I thought of this article during a meeting of a class in “Responsible Conduct of Research and Scholarship.” The class is a new department requirement related to federal research funding, and so the inclusion of data management is no surprise if you consider the increasing attention paid to this component of NSF grant proposals. In the first session we touched on ways to plan for data management early on in a research project, whether that means selecting stable file formats or making informant information anonymous (for those anthropologists who work with the living). This can be especially challenging as a graduate student; many of us are planning the first project that we will be executing independently, and bringing from its earliest stages through to the end. What steps do we need to take to anticipate the management of data that we have yet to collect, and which will likely end up taking a different form than we expect when we first formulate the project?


Very thoroughly supervised excavation at Weeden Island, FL, Dec 2015

So the third thing that brings me to this topic is my own research. Having finished my fieldwork in December, I am now committing most of my time to lab-based sorting and analysis, along with organizing field notes and photographs and databases—and at the same time writing proposals, revising my 3 year life plan every other week, and otherwise trying to stay in touch with the big picture. Trying to balance these drastically different conceptual and practical scales really makes it clear how much effort can go into managing all the details of a project and the data it generates, and how critical it is to do that well in order to transition smoothly to analyzing and synthesizing those results, and then to making them available in a form that could be useful to others.

If I were starting all over tomorrow, I can think of (at least) a few things I would do differently with regards to record keeping and planning for database management. I think some big challenges for graduate students directing research are accurately estimating the scale and volume of data that will result, and developing systems of organization that will continue to make sense if strategies for sampling evolve over different phases of the project. Most of my work in this area has depended not on formal training but on observing the practices of other projects, remembering things that were difficult when I’ve worked with other datasets, and spending hours fiddling around with my tables in Access.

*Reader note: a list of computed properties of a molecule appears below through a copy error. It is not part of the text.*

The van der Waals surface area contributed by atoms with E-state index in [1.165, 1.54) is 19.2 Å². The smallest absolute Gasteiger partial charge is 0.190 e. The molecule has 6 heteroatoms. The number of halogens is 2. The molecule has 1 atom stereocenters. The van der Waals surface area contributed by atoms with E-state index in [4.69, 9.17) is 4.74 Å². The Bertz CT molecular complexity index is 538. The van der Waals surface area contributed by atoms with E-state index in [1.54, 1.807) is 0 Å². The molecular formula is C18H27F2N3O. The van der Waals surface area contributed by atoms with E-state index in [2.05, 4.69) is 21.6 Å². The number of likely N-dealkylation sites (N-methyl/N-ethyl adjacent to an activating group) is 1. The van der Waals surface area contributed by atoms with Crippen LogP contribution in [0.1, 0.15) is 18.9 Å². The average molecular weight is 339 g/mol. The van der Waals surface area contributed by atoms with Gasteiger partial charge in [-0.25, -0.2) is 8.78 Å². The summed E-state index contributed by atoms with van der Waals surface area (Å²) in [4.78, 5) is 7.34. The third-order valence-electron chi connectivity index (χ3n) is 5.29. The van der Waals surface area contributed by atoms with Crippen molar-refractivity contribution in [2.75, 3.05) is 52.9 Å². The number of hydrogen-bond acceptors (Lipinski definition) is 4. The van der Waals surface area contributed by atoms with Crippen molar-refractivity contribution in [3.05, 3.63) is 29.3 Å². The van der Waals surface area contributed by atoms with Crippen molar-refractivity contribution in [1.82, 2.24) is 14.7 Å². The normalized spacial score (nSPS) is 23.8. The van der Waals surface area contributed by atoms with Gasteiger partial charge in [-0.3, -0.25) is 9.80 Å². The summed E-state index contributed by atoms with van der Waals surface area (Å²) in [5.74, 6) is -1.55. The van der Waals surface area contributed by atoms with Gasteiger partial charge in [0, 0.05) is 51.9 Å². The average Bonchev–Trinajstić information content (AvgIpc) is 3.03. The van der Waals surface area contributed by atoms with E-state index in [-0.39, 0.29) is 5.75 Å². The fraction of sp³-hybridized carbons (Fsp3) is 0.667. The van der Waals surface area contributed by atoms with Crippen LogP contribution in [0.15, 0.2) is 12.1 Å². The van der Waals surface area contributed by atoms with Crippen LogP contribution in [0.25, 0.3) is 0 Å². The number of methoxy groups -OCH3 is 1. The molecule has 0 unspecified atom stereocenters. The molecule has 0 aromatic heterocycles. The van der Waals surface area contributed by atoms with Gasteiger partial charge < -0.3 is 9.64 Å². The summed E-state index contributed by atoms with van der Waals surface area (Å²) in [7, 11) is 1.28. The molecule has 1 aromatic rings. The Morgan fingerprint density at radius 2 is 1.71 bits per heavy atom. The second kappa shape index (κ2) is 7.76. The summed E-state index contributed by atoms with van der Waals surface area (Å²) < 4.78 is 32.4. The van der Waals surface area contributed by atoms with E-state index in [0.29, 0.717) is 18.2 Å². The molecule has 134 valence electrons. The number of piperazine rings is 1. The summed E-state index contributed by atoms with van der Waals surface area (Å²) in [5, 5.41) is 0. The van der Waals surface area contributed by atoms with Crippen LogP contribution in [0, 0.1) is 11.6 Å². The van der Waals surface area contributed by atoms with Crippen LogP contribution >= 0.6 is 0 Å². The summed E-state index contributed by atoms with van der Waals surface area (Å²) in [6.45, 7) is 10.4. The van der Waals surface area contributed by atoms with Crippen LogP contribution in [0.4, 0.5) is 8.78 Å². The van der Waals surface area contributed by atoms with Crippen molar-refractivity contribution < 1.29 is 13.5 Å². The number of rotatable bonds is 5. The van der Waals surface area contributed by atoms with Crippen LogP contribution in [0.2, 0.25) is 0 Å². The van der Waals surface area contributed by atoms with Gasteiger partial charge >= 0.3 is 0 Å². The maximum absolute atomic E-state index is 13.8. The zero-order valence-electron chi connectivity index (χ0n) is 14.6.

Boxes of excavated material on their way to becoming data

I have been thinking a lot about revision in writing lately, and perhaps there are some relevant comparisons and contrasts between writing and building databases. A first draft of a written work very often needs to be “re-envisioned” to be improved, perhaps through reworking its structure and reconsidering what information it is meant to convey. Many writers benefit from the feedback of readers as they move through revisions of written work; is this true for “data work” too? I know that each time I have had reason to share some portion of my preliminary dissertation data, it has forced me to refine the organization a bit, to check that my coding and conventions are accessible to another person, and to otherwise revise my database. But the structure of a database can be difficult or impossible to change once a project is really underway, in part because strategies for data collection are usually conceived along with plans for data management.


Data collection teamwork at Weeden Island, FL, Dec 2015

As for making my data accessible after I finish my current work, I expect to include many appendices in my dissertation, but also to archive materials digitally with The Digital Archaeological Record (tDAR). I initially looked into the terms and requirements for tDAR to fulfill a requirement—but doing so prompted me to think about how archived data really gets used. I haven’t personally undertaken any serious work with some of the archaeological data that is recently being archived digitally and made accessible (e.g. the Digital Index of North American Archaeology), although I have made use of other relevant types of data available online, like NOAA’s coastal LiDAR. I think finding ways to seek out and incorporate more resources for available data will be a future goal of mine.

Archaeologists are always thinking about long time scales, the durability of materials, and the transmission of knowledge. Even so, there can be some disconnect when it comes to maintaining our own records in a way that will be readily accessible and understandable for future researchers. Graduate students out there, is this something you’re being trained in before delving into your research? What experiences do you have working with more novel forms of data collection, management, or archiving? Looking beyond the data you collect yourself, what ways have you found to work with the data that’s already available in digital archives?